Tag Archives: character

#WW How to Manage a Book Launch

20 Jul

Launching a book is chaotic, exciting, and fun, but it can also be daunting. What ads do I take out? How do I get reviews? When should I get reviews? Should I create teasers? WHAT DO I DO?

Simply put, there’s a different answer for everyone, especially when you consider your audience and genre, but I have a few tips to keep in mind when organizing your book’s launch.

1. Start Three Months Ahead

Books might only launch on one day, but launching the book starts three months ahead of the official launch date. Why three months? Because that’s when most retailers allow you to list a book for preorder (and I highly suggest all authors do this). That being said, this means your plan starts now, so you need to have your marketing plan ahead of time. This means you have your teasers, blog posts, blog tours, etc. figured out, so that when it comes to crunch time, you’re not rushing to get things together.

How to Manage a Book Launch

How to Manage a Book Launch

2. Think Visual, Think Virtual

Consider an array of ways to market. You don’t want to only write articles or create book teasers. Different types of marketing will reach different types of readers. Personally, I suggest starting off by creating at least ten book teasers (and releasing five leading up and five after) and writing a few blog posts about your book (why you wrote it, your writing journey, etc.). If you want to know how to create book teasers, read How to Create Book Teasers on a Small Budget. Between these two things—visual and readable—signing up to other marketing opportunities will be easier. If you have a budget, consider hiring a book tour company. They generally share your book for a week before release day across various blogging platforms. Sometimes, you’ll need guest articles and excerpts, so those above materials will come in handy. Other ideas to consider: Release short stories related to your books on Wattpad, send out newsletters on release day, and schedule a time to e-mail book bloggers who read your genre. How did I organize all of this? I released one book teaser a week on #TeaserTuesday, I posted a short story on Wattpad every other Friday, I released two book-related articles every month, sent out one newsletter every month, and I made a point to e-mail 10 book bloggers every week. This way, I knew what I needed to do and I got it done without getting too wrapped up in marketing. All of this material was prepped months in advance.

3. Paid Promos and Giveaways

If you have a budget, there are more opportunities you can take advantage of. Like I stated before, research a few book tour companies to find book bloggers that will feature your work. List a Goodreads Giveaway beforehand. These giveaways often result in readers adding your book to their TBR shelf, so they should get an e-mail on release day saying your book is now available. Take out an Instagram ad or Facebook ad if you want. Anywhere, really (depending on your budget, of course). Host your own giveaway on Rafflecopter or other social media websites. Create a Thunderclap and offer swag to supporters. Whatever type of giveaway you’re doing, be sure there’s a way for your followers to share it. This will attract new readers, and hopefully, spark everyone’s curiosity about your book release.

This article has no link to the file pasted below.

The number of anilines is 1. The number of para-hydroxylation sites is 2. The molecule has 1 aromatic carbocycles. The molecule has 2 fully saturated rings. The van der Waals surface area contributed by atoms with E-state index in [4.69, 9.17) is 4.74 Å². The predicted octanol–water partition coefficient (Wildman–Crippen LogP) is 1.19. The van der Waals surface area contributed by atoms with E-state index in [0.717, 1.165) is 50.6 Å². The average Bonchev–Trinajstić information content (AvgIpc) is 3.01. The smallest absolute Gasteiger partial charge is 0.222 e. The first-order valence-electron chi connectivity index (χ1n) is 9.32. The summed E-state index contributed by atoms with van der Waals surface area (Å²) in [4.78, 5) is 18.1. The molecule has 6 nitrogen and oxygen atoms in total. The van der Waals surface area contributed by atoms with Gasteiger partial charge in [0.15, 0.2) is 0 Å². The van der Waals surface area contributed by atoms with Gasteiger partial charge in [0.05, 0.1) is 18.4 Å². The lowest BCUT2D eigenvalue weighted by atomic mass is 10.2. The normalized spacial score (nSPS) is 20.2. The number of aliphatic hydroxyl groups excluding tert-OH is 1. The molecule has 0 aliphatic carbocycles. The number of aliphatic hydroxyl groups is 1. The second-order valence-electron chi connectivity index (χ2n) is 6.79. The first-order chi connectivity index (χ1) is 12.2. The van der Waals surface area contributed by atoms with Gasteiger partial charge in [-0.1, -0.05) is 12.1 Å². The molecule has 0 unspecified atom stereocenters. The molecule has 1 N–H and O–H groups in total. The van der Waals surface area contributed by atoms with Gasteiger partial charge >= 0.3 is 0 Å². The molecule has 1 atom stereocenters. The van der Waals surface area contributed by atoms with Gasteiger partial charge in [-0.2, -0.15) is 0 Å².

On the day of the launch, work hard, but also let yourself celebrate! You deserve to enjoy this moment, no matter how much marketing you were able to do. You wrote a book, finished it, and got published! Congrats! If you can schedule a physical tour, fantastic! Call up a couple of local bookstores and ask if you can host a writer’s panel and book signing. If you can’t, create a Facebook event to have a virtual launch. But be sure to party the day away.

You deserve it.

~SAT

Bad Bloods is now available!

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RELEASE99cBad Bloods: November Rain released, and it’s .99¢ for release week only!

What are the latest readers saying?

“November Rain is very relatable and at the same time very inspiring, breathtaking, and beautiful. It should be read by everyone because I believe everyone will learn at least one valuable lesson from it. I also thought of The Hunger Games and Miss Peregrine’s Home for Peculiar Children while reading it, so if you loved those books, you should definitely check Bad Bloods out!” – Macy Loves Stories

Bad Bloods: November Snow releases next Monday, and readers are raving!

“I bawled like a baby at the end of this book. I highly recommend this story to all to read and enjoy!!” – Black Words, White Pages

“This book was an emotional roller-coaster! So much happened in this book, I couldn’t entirely believe my eyes. Recommend it? Yes!” – Daydreaming Books